Presentation_1_Computational Infrared Spectroscopy of 958 Phosphorus-Bearing Molecules.pdf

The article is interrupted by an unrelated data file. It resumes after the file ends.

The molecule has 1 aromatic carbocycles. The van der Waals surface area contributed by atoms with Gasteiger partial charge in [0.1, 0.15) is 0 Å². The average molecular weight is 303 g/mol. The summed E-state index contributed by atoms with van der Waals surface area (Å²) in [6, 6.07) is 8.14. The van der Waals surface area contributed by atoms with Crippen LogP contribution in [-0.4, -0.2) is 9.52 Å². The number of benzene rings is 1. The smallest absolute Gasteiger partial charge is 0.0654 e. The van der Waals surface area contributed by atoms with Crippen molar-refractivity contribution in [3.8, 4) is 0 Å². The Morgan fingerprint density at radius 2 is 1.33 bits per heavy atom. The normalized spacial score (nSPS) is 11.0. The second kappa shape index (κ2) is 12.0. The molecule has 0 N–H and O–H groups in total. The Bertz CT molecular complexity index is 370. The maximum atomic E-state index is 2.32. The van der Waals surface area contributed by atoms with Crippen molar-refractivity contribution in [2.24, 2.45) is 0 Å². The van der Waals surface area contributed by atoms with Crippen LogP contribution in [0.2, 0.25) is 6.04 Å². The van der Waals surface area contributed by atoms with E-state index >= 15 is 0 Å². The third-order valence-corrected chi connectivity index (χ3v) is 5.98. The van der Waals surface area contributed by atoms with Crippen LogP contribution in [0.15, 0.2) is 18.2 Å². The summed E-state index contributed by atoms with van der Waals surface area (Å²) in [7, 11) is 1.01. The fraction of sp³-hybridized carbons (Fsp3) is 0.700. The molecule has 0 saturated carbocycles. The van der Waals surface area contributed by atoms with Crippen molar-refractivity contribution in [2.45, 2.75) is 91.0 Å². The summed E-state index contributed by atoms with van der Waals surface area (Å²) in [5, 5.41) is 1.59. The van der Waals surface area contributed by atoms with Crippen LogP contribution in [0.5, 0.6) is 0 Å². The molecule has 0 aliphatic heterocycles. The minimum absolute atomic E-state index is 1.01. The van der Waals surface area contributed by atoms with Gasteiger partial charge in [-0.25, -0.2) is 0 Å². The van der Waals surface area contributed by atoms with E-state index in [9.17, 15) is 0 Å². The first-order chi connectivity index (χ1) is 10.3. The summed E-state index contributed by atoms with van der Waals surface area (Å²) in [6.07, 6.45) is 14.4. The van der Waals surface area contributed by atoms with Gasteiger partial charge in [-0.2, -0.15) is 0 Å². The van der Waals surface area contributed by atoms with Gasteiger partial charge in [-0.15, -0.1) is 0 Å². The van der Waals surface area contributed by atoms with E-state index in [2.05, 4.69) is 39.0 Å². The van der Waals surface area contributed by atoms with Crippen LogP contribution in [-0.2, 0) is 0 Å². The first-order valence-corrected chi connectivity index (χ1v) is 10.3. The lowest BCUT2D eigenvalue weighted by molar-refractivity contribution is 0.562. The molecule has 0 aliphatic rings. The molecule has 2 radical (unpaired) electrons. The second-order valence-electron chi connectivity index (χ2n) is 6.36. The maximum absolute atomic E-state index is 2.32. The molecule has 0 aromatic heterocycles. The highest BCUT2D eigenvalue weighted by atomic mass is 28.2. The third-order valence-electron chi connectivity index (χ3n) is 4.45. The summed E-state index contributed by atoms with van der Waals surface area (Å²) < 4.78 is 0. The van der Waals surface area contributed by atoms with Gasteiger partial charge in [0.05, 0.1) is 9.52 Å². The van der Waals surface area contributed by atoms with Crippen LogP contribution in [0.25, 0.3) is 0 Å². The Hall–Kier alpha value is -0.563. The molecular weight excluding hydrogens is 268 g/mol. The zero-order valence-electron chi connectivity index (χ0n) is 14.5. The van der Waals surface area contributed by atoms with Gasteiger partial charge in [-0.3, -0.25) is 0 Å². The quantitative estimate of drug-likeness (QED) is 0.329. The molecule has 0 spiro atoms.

Phosphine is now well-established as a biosignature, which has risen to prominence with its recent tentative detection on Venus. To follow up this discovery and related future exoplanet biosignature detections, it is important to spectroscopically detect the presence of phosphorus-bearing atmospheric molecules that could be involved in the chemical networks producing, destroying or reacting with phosphine. We start by enumerating phosphorus-bearing molecules (P-molecules) that could potentially be detected spectroscopically in planetary atmospheres and collecting all available spectral data. Gaseous P-molecules are rare, with speciation information scarce. Very few molecules have high accuracy spectral data from experiment or theory; instead, the best current spectral data was obtained using a high-throughput computational algorithm, RASCALL, relying on functional group theory to efficiently produce approximate spectral data for arbitrary molecules based on their component functional groups. Here, we present a high-throughput approach utilizing established computational quantum chemistry methods (CQC) to produce a database of approximate infrared spectra for 958 P-molecules. These data are of interest for astronomy and astrochemistry (importantly identifying potential ambiguities in molecular assignments), improving RASCALL's underlying data, big data spectral analysis and future machine learning applications. However, this data will probably not be sufficiently accurate for secure experimental detections of specific molecules within complex gaseous mixtures in laboratory or astronomy settings. We chose the strongly performing harmonic ωB97X-D/def2-SVPD model chemistry for all molecules and test the more sophisticated and time-consuming GVPT2 anharmonic model chemistry for 250 smaller molecules. Limitations to our automated approach, particularly for the less robust GVPT2 method, are considered along with pathways to future improvements. Our CQC calculations significantly improve on existing RASCALL data by providing quantitative intensities, new data in the fingerprint region (crucial for molecular identification) and higher frequency regions (overtones, combination bands), and improved data for fundamental transitions based on the specific chemical environment. As the spectroscopy of most P-molecules have never been studied outside RASCALL and this approach, the new data in this paper is the most accurate spectral data available for most P-molecules and represent a significant advance in the understanding of the spectroscopic behavior of these molecules.